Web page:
Markets rallied Wednesday as data showed inflation cooling in July, but it isn’t time for investors to relax just yet: Price conditions remain uncomfortably hot.
The consumer-price index rose 8.5% from a year earlier, the Labor Department said Wednesday, slowing from June’s 9.1% pace and a bit below expectations. This was thanks largely to declining gasoline prices. According to AAA, the national average price for regular unleaded gasoline is now $4.01 a gallon, down from $4.68 a month ago. Gasoline futures have declined by even more, suggesting further retail price cuts ahead.
The core CPI, which excludes food and energy, rose 5.9% from a year earlier in July, the same pace as in June. Economists—and policy makers at the Federal Reserve—tend to focus more on core measures of inflation because they know that commodity prices can be volatile. Of course, gasoline prices can’t be ignored because of the outsize impact they have on consumer psychology and inflation expectations. And letting expectations get out of hand could risk setting off a wage-price spiral like that seen in the 70s.
Will They or Won’t They?
Further cheering the market was a report from the Federal Reserve Bank of New York on Monday that showed a big decline in these expectations: Consumers now see inflation in three years’ time running at 3.2%, down from the 3.6% they expected in June. This likely has a lot to do with the price declines they have enjoyed at the pump. It is especially significant because Fed officials had previously cited the sharp climb in expectations as a reason for accelerating the pace of rate increases to increments of 0.75 percentage point from 0.5 point.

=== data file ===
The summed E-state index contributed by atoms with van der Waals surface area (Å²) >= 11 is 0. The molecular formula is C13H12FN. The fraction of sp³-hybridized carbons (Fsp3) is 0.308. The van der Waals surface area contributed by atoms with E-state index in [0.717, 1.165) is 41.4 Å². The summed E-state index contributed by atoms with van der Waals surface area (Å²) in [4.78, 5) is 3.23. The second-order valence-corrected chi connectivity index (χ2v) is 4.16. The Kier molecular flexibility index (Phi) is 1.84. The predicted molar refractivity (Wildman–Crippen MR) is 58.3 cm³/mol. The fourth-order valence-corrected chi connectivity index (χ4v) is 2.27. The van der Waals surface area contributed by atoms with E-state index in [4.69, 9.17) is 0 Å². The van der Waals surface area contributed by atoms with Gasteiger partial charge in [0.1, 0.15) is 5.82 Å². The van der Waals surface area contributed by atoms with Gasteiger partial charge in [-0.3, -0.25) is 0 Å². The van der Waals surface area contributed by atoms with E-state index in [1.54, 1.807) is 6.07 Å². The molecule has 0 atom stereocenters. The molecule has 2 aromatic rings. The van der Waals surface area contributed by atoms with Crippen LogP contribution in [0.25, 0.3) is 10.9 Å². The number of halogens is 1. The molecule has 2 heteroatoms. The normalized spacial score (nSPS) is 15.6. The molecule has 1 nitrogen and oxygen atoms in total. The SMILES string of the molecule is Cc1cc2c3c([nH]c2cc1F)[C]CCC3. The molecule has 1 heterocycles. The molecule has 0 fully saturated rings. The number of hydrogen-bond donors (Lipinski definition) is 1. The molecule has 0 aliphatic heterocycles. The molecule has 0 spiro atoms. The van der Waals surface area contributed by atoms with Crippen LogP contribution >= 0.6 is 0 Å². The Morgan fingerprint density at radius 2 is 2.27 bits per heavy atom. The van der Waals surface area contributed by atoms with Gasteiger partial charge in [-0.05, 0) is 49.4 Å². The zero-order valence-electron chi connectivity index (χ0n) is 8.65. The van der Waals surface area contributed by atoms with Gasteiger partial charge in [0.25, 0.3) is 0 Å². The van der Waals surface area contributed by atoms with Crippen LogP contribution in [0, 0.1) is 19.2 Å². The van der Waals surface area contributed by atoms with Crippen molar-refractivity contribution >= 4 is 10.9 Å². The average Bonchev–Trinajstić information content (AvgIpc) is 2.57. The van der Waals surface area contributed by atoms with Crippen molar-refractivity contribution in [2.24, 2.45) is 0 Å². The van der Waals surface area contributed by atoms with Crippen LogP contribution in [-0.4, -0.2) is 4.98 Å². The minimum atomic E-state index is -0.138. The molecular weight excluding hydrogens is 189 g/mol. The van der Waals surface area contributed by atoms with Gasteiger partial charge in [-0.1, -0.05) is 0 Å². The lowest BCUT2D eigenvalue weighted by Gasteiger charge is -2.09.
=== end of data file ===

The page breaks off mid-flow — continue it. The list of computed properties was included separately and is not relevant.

But it is easy to imagine a scenario where gasoline prices rebound, and households’ inflation fears along with them, for instance if sanctions on Russia’s exports become tougher. The other key to preventing a wage-price spiral lies in the labor market, and here there is nothing to set the Fed’s mind at ease—at least not yet. Last Friday’s Labor Department report was a scorcher, showing the economy adding a seasonally adjusted 528,000 jobs in July. The healthy employment market helps explain why other components of the CPI, like shelter costs,
At the moment, investors can’t seem to make up their minds if the Fed will opt for a rise of 0.5 percentage point or 0.75 at their next rate-setting increase on Sept 21. Futures markets swung to pricing in a 0.75 point increase after Friday’s jobs report, but have now reversed course and imply a 62.5% chance of just a half-point hike, according to the CME Group’s Fed Watch Tool.
But with July’s core CPI reading still way too high at 5.9%, the Fed likely needs to see some signs that the labor market is cooling before it can ease up on the pace of increases. There is one more jobs report coming between now and when the Fed must next act. It will be pivotal.